Paul Krugman versus Paul Krugman

Paul Krugman of the 1970s argued that devaluations are usually contractionary. Ironically, this conclusion puts him at odds with Paul Krugman of the last 20 years, who thinks devaluations are the one true key to prosperity.

By , Guest blogger

  • close
    In a March 2005, file photo provided by 'Meet the Press', Paul Krugman of Princeton Univsersity and The New York Times, speaks during the taping of "Meet the Press."
    View Caption

Tyler Cowen points out that Paul Krugman of the 1970s, the brilliant trade economist whose work later got rewarded with the Nobel price in economics, argued that devaluations are usually contractionary.

This conclusion puts him at odds with Paul Krugman of the last 20 years, the Keynesian economist who thinks devaluations is the key to prosperity always and everywhere (or at least everywhere where there isn't full employment.).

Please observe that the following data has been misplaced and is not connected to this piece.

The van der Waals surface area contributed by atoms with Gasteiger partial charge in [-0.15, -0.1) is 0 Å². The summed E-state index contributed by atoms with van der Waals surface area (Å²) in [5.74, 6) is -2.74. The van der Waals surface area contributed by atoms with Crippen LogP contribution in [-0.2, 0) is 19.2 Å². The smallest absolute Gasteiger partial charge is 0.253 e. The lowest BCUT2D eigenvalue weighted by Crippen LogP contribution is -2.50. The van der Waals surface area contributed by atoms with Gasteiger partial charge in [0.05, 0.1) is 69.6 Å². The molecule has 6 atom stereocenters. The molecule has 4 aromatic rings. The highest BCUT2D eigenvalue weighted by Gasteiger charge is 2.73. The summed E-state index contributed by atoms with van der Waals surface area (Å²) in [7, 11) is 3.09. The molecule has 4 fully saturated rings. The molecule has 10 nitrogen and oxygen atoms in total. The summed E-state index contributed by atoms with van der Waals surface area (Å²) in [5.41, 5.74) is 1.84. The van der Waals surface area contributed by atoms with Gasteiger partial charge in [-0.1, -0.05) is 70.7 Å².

Bizarrely enough, it was the latter who got to attend the Nobel prize ceremony because the former has ceased to exist.

The Christian Science Monitor has assembled a diverse group of the best economy-related bloggers out there. Our guest bloggers are not employed or directed by the Monitor and the views expressed are the bloggers' own, as is responsibility for the content of their blogs. To contact us about a blogger, click here. This post originally ran on stefanmikarlsson.blogspot.com.

Share this story:
 
 
Make a Difference
Inspired? Here are some ways to make a difference on this issue.
Follow Stories Like This
Get the Monitor stories you care about delivered to your inbox.
 

We want to hear, did we miss an angle we should have covered? Should we come back to this topic? Or just give us a rating for this story. We want to hear from you.

Loading...

Loading...

Loading...